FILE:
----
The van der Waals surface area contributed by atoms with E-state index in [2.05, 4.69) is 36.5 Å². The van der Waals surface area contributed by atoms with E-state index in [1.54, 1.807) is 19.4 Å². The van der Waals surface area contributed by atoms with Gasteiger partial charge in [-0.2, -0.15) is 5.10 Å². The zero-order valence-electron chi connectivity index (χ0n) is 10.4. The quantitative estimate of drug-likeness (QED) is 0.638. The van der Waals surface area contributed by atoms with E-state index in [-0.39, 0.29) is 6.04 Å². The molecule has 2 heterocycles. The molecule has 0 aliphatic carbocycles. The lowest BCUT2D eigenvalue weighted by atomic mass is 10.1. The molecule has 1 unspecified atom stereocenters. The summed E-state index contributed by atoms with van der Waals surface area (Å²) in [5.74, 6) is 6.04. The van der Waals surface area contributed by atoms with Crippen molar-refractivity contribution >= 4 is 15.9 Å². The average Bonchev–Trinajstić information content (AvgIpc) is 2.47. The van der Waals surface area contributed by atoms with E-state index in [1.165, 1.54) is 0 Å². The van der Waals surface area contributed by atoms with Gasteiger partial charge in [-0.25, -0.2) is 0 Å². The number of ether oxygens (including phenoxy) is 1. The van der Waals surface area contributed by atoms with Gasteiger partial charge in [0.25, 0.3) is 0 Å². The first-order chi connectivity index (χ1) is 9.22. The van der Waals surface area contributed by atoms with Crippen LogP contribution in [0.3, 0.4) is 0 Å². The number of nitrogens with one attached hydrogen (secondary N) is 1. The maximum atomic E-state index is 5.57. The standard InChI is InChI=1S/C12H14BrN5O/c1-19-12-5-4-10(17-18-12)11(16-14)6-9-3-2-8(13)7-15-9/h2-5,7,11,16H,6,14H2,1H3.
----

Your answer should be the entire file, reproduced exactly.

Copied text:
The van der Waals surface area contributed by atoms with E-state index in [2.05, 4.69) is 36.5 Å². The van der Waals surface area contributed by atoms with E-state index in [1.54, 1.807) is 19.4 Å². The van der Waals surface area contributed by atoms with Gasteiger partial charge in [-0.2, -0.15) is 5.10 Å². The zero-order valence-electron chi connectivity index (χ0n) is 10.4. The quantitative estimate of drug-likeness (QED) is 0.638. The van der Waals surface area contributed by atoms with E-state index in [-0.39, 0.29) is 6.04 Å². The molecule has 2 heterocycles. The molecule has 0 aliphatic carbocycles. The lowest BCUT2D eigenvalue weighted by atomic mass is 10.1. The molecule has 1 unspecified atom stereocenters. The summed E-state index contributed by atoms with van der Waals surface area (Å²) in [5.74, 6) is 6.04. The van der Waals surface area contributed by atoms with Crippen molar-refractivity contribution >= 4 is 15.9 Å². The average Bonchev–Trinajstić information content (AvgIpc) is 2.47. The van der Waals surface area contributed by atoms with E-state index in [1.165, 1.54) is 0 Å². The van der Waals surface area contributed by atoms with Gasteiger partial charge in [-0.25, -0.2) is 0 Å². The number of ether oxygens (including phenoxy) is 1. The van der Waals surface area contributed by atoms with Gasteiger partial charge in [0.25, 0.3) is 0 Å². The first-order chi connectivity index (χ1) is 9.22. The van der Waals surface area contributed by atoms with Crippen LogP contribution in [0.3, 0.4) is 0 Å². The number of nitrogens with one attached hydrogen (secondary N) is 1. The maximum atomic E-state index is 5.57. The standard InChI is InChI=1S/C12H14BrN5O/c1-19-12-5-4-10(17-18-12)11(16-14)6-9-3-2-8(13)7-15-9/h2-5,7,11,16H,6,14H2,1H3.